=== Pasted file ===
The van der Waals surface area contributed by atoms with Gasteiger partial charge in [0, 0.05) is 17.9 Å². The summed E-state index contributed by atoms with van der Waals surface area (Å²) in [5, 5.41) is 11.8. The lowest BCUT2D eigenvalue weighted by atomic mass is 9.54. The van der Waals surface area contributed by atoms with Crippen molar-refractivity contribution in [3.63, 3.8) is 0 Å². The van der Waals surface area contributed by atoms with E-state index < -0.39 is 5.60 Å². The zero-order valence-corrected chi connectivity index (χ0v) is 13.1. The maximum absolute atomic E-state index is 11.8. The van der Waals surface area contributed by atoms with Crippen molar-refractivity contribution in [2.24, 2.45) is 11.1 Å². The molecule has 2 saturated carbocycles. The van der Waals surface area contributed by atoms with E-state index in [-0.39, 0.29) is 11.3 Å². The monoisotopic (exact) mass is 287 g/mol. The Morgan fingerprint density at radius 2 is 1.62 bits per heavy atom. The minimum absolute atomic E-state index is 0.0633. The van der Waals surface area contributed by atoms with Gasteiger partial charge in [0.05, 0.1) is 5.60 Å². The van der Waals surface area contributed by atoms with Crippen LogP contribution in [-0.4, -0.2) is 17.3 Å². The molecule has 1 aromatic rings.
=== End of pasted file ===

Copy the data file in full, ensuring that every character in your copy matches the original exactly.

The van der Waals surface area contributed by atoms with Gasteiger partial charge in [0, 0.05) is 17.9 Å². The summed E-state index contributed by atoms with van der Waals surface area (Å²) in [5, 5.41) is 11.8. The lowest BCUT2D eigenvalue weighted by atomic mass is 9.54. The van der Waals surface area contributed by atoms with Crippen molar-refractivity contribution in [3.63, 3.8) is 0 Å². The van der Waals surface area contributed by atoms with E-state index < -0.39 is 5.60 Å². The zero-order valence-corrected chi connectivity index (χ0v) is 13.1. The maximum absolute atomic E-state index is 11.8. The van der Waals surface area contributed by atoms with Crippen molar-refractivity contribution in [2.24, 2.45) is 11.1 Å². The molecule has 2 saturated carbocycles. The van der Waals surface area contributed by atoms with E-state index in [-0.39, 0.29) is 11.3 Å². The monoisotopic (exact) mass is 287 g/mol. The Morgan fingerprint density at radius 2 is 1.62 bits per heavy atom. The minimum absolute atomic E-state index is 0.0633. The van der Waals surface area contributed by atoms with Gasteiger partial charge in [0.05, 0.1) is 5.60 Å². The van der Waals surface area contributed by atoms with Crippen LogP contribution in [-0.4, -0.2) is 17.3 Å². The molecule has 1 aromatic rings.